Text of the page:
So I’m writing this on Shrove Tuesday with a feeling that’s halfway between honesty and self-indulgence. This is just how I process things, and I throw the thoughts out there in the hope that they’ll be recognisable to someone who needs to know they’re not alone. I tap my phone with a pen top and the thoughts become words and that makes them real somehow. And they need to be real to me, for the sake of my health, for the health of my soul. Tomorrow is the Day of Ashes but everything feels like ashes lately. No, tomorrow starts a journey that leads somewhere more True than food and lies. And here I sit, staring at my walking boots, to scared to put them on, too scared not to.

Giving a Damn (a post for #WorldMentalHealthDay)

(I’ve posted this before, but I think it holds true, and anyway, it acts as a companion piece to my earlier post. And besides, it’s an opportunity to use the best page from Morrison and Quietly’s All Star Superman.)

Sometimes, all it takes is for someone to give a damn.

Sometimes all it takes is for someone to say “How are you?” and then to follow that up with “Okay, now tell me the truth.”

Sometimes all it takes is for someone to put up a red flag. Sometimes all it takes is for someone to pick up the phone.

Today is World Mental Health Day. And look, if you’ve stumbled here and you feel like you need to want to hurt yourself or stop the pain forever, then please, talk to someone, call someone, please just stop for a moment and pick up a phone. The number for the Samaritans, in the UK at least, is 116 123; in the US you can call 800-273-8255. Or ask your mate to take you out and buy you a drink.

I don’t know what else to say. I’m fortunate I guess, I’ve never been in quite that dark a place. But there have been times when I’ve been horribly low, when I didn’t know where to turn, when I just wanted to curl up and sleep. And I hid it pretty well. Maybe I dodged a bullet.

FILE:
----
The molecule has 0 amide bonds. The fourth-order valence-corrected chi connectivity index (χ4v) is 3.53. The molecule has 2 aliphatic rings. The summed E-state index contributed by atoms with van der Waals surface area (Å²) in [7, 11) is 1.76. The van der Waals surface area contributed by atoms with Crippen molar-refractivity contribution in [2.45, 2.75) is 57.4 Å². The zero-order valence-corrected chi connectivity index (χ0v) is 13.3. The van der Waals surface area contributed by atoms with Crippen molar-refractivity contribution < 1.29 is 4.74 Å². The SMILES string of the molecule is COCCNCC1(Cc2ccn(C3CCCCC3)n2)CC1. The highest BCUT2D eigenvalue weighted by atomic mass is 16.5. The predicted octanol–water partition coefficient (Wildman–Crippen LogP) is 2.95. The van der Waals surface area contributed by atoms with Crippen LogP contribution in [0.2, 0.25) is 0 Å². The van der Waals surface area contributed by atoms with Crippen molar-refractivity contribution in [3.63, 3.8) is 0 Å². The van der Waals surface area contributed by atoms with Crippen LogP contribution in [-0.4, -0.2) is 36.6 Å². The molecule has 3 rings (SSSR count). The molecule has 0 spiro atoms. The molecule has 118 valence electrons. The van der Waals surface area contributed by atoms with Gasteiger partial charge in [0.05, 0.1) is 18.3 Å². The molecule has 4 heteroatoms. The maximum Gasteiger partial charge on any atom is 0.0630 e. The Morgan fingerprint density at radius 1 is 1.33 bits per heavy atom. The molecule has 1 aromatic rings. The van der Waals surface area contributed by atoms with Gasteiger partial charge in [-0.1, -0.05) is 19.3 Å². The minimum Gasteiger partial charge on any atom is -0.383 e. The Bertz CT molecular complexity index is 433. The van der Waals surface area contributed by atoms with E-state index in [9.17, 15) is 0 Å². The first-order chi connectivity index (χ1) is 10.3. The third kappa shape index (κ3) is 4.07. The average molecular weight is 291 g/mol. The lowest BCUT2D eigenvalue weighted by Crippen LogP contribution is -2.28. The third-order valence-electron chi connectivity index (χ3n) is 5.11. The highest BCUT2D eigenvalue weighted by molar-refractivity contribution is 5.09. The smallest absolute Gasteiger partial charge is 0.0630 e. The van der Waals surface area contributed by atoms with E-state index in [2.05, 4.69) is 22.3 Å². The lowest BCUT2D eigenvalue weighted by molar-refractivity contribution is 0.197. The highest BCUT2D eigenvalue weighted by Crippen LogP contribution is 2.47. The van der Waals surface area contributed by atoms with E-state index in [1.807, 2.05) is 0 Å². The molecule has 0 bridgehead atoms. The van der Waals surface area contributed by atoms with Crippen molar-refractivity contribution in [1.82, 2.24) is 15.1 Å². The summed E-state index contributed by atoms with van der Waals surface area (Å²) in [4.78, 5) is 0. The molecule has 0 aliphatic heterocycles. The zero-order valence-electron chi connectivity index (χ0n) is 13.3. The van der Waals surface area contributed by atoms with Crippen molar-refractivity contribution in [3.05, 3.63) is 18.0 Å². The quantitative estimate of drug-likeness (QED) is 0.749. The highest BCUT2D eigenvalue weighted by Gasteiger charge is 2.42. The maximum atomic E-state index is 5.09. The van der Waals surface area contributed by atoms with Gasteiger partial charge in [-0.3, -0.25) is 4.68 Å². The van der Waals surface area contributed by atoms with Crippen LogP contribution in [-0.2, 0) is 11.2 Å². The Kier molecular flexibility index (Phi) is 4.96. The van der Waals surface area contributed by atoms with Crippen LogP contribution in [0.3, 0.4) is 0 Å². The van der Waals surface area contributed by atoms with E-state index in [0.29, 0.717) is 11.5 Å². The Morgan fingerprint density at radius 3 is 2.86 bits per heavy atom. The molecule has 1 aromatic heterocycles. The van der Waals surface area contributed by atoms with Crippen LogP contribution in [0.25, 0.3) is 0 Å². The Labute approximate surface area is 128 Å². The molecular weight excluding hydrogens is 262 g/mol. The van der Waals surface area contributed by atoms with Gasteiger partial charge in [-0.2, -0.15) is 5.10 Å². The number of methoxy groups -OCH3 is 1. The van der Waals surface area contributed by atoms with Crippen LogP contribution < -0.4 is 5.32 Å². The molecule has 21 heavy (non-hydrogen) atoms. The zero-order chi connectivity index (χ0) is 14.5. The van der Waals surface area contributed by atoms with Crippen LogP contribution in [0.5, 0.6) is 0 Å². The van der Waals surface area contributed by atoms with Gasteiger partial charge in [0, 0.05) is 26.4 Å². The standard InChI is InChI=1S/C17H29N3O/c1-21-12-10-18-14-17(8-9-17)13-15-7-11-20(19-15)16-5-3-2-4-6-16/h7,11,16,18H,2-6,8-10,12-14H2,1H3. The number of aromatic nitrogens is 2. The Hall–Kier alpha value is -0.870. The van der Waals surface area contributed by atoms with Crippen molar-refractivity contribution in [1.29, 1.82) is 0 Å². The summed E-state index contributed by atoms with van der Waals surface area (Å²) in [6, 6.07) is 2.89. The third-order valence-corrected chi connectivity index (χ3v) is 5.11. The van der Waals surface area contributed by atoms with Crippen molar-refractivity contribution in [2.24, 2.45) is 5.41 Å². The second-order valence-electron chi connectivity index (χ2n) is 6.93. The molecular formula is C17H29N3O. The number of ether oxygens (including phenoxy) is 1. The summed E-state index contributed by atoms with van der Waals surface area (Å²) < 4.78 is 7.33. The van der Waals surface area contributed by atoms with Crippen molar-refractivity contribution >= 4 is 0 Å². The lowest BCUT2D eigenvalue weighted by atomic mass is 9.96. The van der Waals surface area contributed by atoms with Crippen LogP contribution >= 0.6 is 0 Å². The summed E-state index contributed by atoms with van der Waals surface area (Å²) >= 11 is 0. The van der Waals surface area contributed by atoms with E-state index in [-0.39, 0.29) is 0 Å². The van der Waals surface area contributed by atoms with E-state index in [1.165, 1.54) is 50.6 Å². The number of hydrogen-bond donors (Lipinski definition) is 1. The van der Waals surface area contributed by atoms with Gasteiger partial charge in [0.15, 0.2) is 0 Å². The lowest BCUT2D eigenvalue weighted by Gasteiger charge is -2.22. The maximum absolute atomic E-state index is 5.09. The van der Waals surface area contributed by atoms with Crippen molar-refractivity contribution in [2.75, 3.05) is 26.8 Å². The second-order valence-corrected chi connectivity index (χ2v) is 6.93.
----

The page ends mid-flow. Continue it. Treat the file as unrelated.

Others aren’t so lucky. And that means we’ve got to look after each other.

That goes for all of us, of course, but this is a Christian blog and so I got thinking about this through the lens of the Church. Because look, I know our churches are busy. We’ve got a lot on and a million jobs to do and about three elderly volunteers to do them with. Ministers have diaries that would turn my hair white at the thought of all the meetings and councils and committees that need to be endured. Sometimes you can’t stop the tail wagging the dog.

But there are times when we’ve got to look at that, times when we have to challenge the corporate model of doing church, with its pastor/manager making sure everyone’s on message and doing their jobs and go back to being a community. And we’ve got to look at the language and attitudes we promote, because sometimes that’s inadvertently driving people deeper into the dark.

So if that means being radical and dropping an event and thirteen church council meetings to chat with someone down the pub then so be it. If that means deciding to not budget for a new sound system so we can spend that money on mental health awareness training for our pastoral visitors then we should do so. If we need to drop a meeting or two so that people can also be taught to care for themselves better then go for it.